Another runner-up in my private “Fancy Sankey Diagram” contest definitely is this Sankey diagram shown on a webpage of the Longford Environmental Alliance (LEA) from Ireland.

It visualizes the “Energy Balance for 2005 as a flow diagram showing our inputs from the left hand side and our outputs or usages on the right hand side.” It is a 3-D image, and kind of floats above the ground, although it doesn’t have a fancy shadow effect as this one does.

I have shown similar diagrams for California, Japan, Sri Lanka, Scotland and the U.S. before. In these national energy balances the various energy sources are shown as entries from the left, while consuming sectors (or the “sinks”) are displayed as output arrows. This Irish Sankey diagram distinguishes ‘Agriculture’ as a separate sector.

Well done Éire, home of late Mr. Sankey…

This 1996 article on Energy Conservation Management (source: Charles M. Gottschalk: Industrial Energy Conservation, UNESCO Energy Engineering Series, John Wiley & Sons Ltd., Chichester, West Sussex, UK, 1996) has a Sankey diagram of the energy flow in a boiler system (will post that one separately one day, maybe). It also features the following steel factory material flow chart (flows are in MT per month, although the text says it is in tons/month):

I took this and converted it to a Sankey diagram, to better comprehend where the real material flows are, and where the biggest losses occur. Losses are distinguished from the other material flows with a
darker blue color. I actually produced two different versions: the first one sticks very closely to the original layout of the processes, the second one has more of a top-down flow direction.

I was unable to hook the flows to the corner of a process node as it is done in the original diagram (e.g. flow from cold mill to slitter line), Also, the little “bridges” where the arrow from circling to annealer crosses the three other arrows, cannot be reproduced in the same way with the tool I am using.

In the second version I need more space, but I think it is much more comprehensible as it sticks to a top-down flow direction. Losses branch off sideways. I added arrow heads for very thin arrows, otherwise they would sometimes be hardly visible. I refrained from putting the units behind each value to keep it like in the original.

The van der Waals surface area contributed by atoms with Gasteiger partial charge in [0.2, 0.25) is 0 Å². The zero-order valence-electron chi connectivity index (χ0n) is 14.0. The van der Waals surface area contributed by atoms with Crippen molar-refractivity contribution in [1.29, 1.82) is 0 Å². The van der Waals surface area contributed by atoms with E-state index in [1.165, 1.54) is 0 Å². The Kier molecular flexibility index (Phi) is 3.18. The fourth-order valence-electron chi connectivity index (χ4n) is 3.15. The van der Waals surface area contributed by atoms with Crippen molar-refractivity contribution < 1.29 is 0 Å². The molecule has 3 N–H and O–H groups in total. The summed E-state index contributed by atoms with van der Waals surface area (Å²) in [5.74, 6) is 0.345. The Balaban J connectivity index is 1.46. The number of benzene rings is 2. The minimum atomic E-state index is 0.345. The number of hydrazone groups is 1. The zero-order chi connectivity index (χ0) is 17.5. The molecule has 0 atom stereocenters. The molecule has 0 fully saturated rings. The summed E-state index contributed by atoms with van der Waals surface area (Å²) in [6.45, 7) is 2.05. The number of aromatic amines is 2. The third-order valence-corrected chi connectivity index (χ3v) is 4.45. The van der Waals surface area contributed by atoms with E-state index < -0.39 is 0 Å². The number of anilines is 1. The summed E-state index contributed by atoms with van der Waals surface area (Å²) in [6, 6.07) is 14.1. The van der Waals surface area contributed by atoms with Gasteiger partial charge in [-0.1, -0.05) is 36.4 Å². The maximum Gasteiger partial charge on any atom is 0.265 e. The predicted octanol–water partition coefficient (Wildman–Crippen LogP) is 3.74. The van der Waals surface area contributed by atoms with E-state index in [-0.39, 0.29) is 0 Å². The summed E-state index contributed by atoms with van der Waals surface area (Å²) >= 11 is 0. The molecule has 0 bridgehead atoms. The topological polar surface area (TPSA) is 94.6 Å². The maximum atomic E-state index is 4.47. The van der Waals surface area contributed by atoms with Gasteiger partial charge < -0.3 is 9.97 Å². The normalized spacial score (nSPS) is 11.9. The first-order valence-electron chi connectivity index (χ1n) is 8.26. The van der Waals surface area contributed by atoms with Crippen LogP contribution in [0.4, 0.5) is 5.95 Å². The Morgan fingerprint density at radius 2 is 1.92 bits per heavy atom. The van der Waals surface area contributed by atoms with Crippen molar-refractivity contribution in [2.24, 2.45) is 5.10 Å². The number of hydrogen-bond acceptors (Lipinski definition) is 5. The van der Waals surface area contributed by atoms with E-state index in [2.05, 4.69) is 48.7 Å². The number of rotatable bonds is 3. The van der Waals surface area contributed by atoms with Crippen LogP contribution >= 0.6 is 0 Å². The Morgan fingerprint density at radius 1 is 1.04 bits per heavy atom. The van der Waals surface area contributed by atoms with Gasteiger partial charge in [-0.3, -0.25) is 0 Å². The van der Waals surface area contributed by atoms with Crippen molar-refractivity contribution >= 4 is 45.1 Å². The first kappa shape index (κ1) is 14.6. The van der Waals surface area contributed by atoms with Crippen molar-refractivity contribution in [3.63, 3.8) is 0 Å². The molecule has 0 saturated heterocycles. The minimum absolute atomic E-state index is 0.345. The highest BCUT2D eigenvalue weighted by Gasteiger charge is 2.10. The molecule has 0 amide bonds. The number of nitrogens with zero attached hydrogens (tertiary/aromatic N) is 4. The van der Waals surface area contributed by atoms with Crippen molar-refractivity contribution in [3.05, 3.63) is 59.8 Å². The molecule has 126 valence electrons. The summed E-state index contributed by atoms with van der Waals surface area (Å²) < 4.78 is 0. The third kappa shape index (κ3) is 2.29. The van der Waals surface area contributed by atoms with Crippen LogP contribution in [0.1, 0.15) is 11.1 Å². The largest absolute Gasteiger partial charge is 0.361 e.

Seems as if I have to much spare time, but this ain’t true…

This is an interesting one: Saveen Reddy shows a Sankey diagram-like breakdown of bugs in a software development project. The term ‘bug’ is used “…very generically to describe any issue being tracked, not only defects in source code.”.

This does not fully classify as a Sankey diagram, I think, because the arrows don’t seem to reflect any quantities (number of bugs, time spent on bugs, …). But just like the diagram that showed the number of people having been accused and the turnout of the cases I showed here in June 2007, it visualizes a sequence of breakdowns, leading to decisions that are taken (dashed line arrows).

Now, anybody wants to check their bug tracking tool and show a similar diagram but with real numbers?

Browsing for more Sankey diagram goodies the other day I was delighted to find the following sketch in a brochure ‘Let’s learn about energy: a practical handbook for teachers’ published by the TACIS technical dissemination project.

The diagram illustrates a list of suggested activities for students, to teach them “why energy is important”:

Get students to draw up Sankey diagram (Figure 3) showing the energy flows through a process or activity. Consider a power station, house or car. The width of the arrows represents the amount of energy. Energy inputs (fuels, electricity) usually flow into the process from the left and useful energy outputs (heating lighting mechanical power, chemical energy) and losses (heat, noise etc.) flow out to the right.

And another language for my collection of Sankey definitions

A software with a Sankey diagram feature that I hadn’t noticed before, and only now have added to the list of Sankey Software tools is CASAnova (new house). From what I understand this freeware tool was the result of a research project at a German university that ran from 2000 to 2002.

The program ‘CASAnova – An Educational Software for Energy and Heating Demand, Solar Heat Gains and Overheating Risk in Buildings’ is designed for an easy-to-use handling in order to get an intuitive understanding of the relations between building geometry, orientation, thermal insulation, glazing, solar heat gains, heat energy demand, heating and primary energy as well as overheating in summer.

CASAnova can be used to enter numerous parameters for a building, such as geometry, window and wall areas and types, insulation, heating system, and climate data etc. The tool will eventually produce a generic Sankey diagram of energy flows as the one above. I have just installed it and played around a little bit only to get an impression. CASAnova is available in German and English. Recommended.

I have updated from WordPress 2.3.3 to the long-awaited version 2.5. While the visitors of the blog might not even notice any difference, the management of the blog via the admin dashboard looks much more comfortable and cleaner to me. I have already played with the improved tags (tags are also visible in the footer of each post again), but still have to experiment with the new built-in galleries. Kudos to the guys at WP, you’ve done a good job. And thanks King Louie for helping me with the update!

Just for fun – here’s my Sankey-diagram-like schematic display of the upgrade to WP 2.5. The magnitude of the arrows this time do NOT represent anything (neither lines of code nor the amount of satisfaction with each feature….)